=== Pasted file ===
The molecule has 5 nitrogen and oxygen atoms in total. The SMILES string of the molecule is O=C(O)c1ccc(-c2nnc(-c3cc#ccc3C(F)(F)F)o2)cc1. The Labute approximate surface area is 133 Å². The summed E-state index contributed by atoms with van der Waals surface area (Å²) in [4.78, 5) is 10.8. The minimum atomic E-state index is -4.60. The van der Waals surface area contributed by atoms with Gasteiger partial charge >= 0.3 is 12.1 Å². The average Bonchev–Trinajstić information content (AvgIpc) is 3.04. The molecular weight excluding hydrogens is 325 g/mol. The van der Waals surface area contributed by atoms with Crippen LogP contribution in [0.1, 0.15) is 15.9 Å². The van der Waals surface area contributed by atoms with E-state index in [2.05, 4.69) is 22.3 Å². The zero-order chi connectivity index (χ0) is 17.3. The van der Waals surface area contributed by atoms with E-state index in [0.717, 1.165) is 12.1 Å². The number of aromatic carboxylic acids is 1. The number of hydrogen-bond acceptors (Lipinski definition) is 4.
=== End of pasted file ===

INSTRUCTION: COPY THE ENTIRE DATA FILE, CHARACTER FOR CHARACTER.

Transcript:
The molecule has 5 nitrogen and oxygen atoms in total. The SMILES string of the molecule is O=C(O)c1ccc(-c2nnc(-c3cc#ccc3C(F)(F)F)o2)cc1. The Labute approximate surface area is 133 Å². The summed E-state index contributed by atoms with van der Waals surface area (Å²) in [4.78, 5) is 10.8. The minimum atomic E-state index is -4.60. The van der Waals surface area contributed by atoms with Gasteiger partial charge >= 0.3 is 12.1 Å². The average Bonchev–Trinajstić information content (AvgIpc) is 3.04. The molecular weight excluding hydrogens is 325 g/mol. The van der Waals surface area contributed by atoms with Crippen LogP contribution in [0.1, 0.15) is 15.9 Å². The van der Waals surface area contributed by atoms with E-state index in [2.05, 4.69) is 22.3 Å². The zero-order chi connectivity index (χ0) is 17.3. The van der Waals surface area contributed by atoms with E-state index in [0.717, 1.165) is 12.1 Å². The number of aromatic carboxylic acids is 1. The number of hydrogen-bond acceptors (Lipinski definition) is 4.